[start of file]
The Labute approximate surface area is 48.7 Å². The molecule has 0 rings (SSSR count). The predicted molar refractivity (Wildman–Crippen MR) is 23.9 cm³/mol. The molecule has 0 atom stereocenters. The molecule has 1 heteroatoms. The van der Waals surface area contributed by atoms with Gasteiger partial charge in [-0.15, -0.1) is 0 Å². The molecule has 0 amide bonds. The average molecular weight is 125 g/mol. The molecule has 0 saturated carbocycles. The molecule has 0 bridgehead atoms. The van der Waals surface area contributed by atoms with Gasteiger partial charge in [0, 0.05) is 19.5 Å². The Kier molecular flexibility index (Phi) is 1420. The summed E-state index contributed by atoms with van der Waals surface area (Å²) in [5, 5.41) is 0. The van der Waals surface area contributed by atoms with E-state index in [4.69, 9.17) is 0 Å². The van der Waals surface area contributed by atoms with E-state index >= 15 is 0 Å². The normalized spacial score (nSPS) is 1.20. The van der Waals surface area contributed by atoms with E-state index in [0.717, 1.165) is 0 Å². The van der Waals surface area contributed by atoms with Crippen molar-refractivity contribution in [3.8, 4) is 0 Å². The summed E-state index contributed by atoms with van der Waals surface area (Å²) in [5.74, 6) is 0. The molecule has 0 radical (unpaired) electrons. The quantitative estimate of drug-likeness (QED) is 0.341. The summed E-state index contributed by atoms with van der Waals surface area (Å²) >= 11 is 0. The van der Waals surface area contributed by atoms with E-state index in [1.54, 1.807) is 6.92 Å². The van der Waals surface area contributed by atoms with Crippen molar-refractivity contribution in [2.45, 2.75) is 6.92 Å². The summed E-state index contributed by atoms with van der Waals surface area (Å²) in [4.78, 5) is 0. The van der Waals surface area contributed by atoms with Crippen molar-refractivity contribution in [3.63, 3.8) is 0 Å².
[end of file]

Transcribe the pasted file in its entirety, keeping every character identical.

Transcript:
The Labute approximate surface area is 48.7 Å². The molecule has 0 rings (SSSR count). The predicted molar refractivity (Wildman–Crippen MR) is 23.9 cm³/mol. The molecule has 0 atom stereocenters. The molecule has 1 heteroatoms. The van der Waals surface area contributed by atoms with Gasteiger partial charge in [-0.15, -0.1) is 0 Å². The molecule has 0 amide bonds. The average molecular weight is 125 g/mol. The molecule has 0 saturated carbocycles. The molecule has 0 bridgehead atoms. The van der Waals surface area contributed by atoms with Gasteiger partial charge in [0, 0.05) is 19.5 Å². The Kier molecular flexibility index (Phi) is 1420. The summed E-state index contributed by atoms with van der Waals surface area (Å²) in [5, 5.41) is 0. The van der Waals surface area contributed by atoms with E-state index in [4.69, 9.17) is 0 Å². The van der Waals surface area contributed by atoms with E-state index >= 15 is 0 Å². The normalized spacial score (nSPS) is 1.20. The van der Waals surface area contributed by atoms with E-state index in [0.717, 1.165) is 0 Å². The van der Waals surface area contributed by atoms with Crippen molar-refractivity contribution in [3.8, 4) is 0 Å². The summed E-state index contributed by atoms with van der Waals surface area (Å²) in [5.74, 6) is 0. The molecule has 0 radical (unpaired) electrons. The quantitative estimate of drug-likeness (QED) is 0.341. The summed E-state index contributed by atoms with van der Waals surface area (Å²) >= 11 is 0. The van der Waals surface area contributed by atoms with E-state index in [1.54, 1.807) is 6.92 Å². The van der Waals surface area contributed by atoms with Crippen molar-refractivity contribution in [2.45, 2.75) is 6.92 Å². The summed E-state index contributed by atoms with van der Waals surface area (Å²) in [4.78, 5) is 0. The van der Waals surface area contributed by atoms with Crippen molar-refractivity contribution in [3.63, 3.8) is 0 Å².